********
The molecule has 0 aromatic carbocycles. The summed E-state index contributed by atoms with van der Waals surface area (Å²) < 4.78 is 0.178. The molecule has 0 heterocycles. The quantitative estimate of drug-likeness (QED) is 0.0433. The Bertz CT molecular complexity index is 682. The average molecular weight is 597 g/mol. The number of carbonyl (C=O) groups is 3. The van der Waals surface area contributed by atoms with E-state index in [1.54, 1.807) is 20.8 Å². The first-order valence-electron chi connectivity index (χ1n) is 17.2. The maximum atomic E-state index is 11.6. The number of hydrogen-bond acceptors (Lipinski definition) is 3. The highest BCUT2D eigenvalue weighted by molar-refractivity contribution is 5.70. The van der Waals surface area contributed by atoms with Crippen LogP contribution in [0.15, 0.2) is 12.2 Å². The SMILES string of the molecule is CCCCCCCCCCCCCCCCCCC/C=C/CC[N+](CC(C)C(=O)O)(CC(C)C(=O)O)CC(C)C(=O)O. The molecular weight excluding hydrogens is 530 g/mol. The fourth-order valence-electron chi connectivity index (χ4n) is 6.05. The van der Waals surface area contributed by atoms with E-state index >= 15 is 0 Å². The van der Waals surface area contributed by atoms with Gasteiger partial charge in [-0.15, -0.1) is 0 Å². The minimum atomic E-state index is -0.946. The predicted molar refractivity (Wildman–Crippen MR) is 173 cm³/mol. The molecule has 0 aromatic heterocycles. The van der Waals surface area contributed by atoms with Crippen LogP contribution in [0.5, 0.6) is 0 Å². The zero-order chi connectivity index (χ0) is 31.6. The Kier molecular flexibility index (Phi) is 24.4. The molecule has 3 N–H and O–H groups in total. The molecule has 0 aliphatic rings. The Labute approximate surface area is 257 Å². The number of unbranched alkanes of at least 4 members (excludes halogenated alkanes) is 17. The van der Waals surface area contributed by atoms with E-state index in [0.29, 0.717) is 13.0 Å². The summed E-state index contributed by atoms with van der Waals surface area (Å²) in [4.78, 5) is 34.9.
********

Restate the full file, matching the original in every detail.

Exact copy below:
The molecule has 0 aromatic carbocycles. The summed E-state index contributed by atoms with van der Waals surface area (Å²) < 4.78 is 0.178. The molecule has 0 heterocycles. The quantitative estimate of drug-likeness (QED) is 0.0433. The Bertz CT molecular complexity index is 682. The average molecular weight is 597 g/mol. The number of carbonyl (C=O) groups is 3. The van der Waals surface area contributed by atoms with E-state index in [1.54, 1.807) is 20.8 Å². The first-order valence-electron chi connectivity index (χ1n) is 17.2. The maximum atomic E-state index is 11.6. The number of hydrogen-bond acceptors (Lipinski definition) is 3. The highest BCUT2D eigenvalue weighted by molar-refractivity contribution is 5.70. The van der Waals surface area contributed by atoms with Crippen LogP contribution in [0.15, 0.2) is 12.2 Å². The SMILES string of the molecule is CCCCCCCCCCCCCCCCCCC/C=C/CC[N+](CC(C)C(=O)O)(CC(C)C(=O)O)CC(C)C(=O)O. The molecular weight excluding hydrogens is 530 g/mol. The fourth-order valence-electron chi connectivity index (χ4n) is 6.05. The van der Waals surface area contributed by atoms with E-state index >= 15 is 0 Å². The van der Waals surface area contributed by atoms with Gasteiger partial charge in [-0.15, -0.1) is 0 Å². The minimum atomic E-state index is -0.946. The predicted molar refractivity (Wildman–Crippen MR) is 173 cm³/mol. The molecule has 0 aromatic heterocycles. The van der Waals surface area contributed by atoms with Crippen LogP contribution in [0.5, 0.6) is 0 Å². The zero-order chi connectivity index (χ0) is 31.6. The Kier molecular flexibility index (Phi) is 24.4. The molecule has 3 N–H and O–H groups in total. The molecule has 0 aliphatic rings. The Labute approximate surface area is 257 Å². The number of unbranched alkanes of at least 4 members (excludes halogenated alkanes) is 17. The van der Waals surface area contributed by atoms with E-state index in [0.29, 0.717) is 13.0 Å². The summed E-state index contributed by atoms with van der Waals surface area (Å²) in [4.78, 5) is 34.9.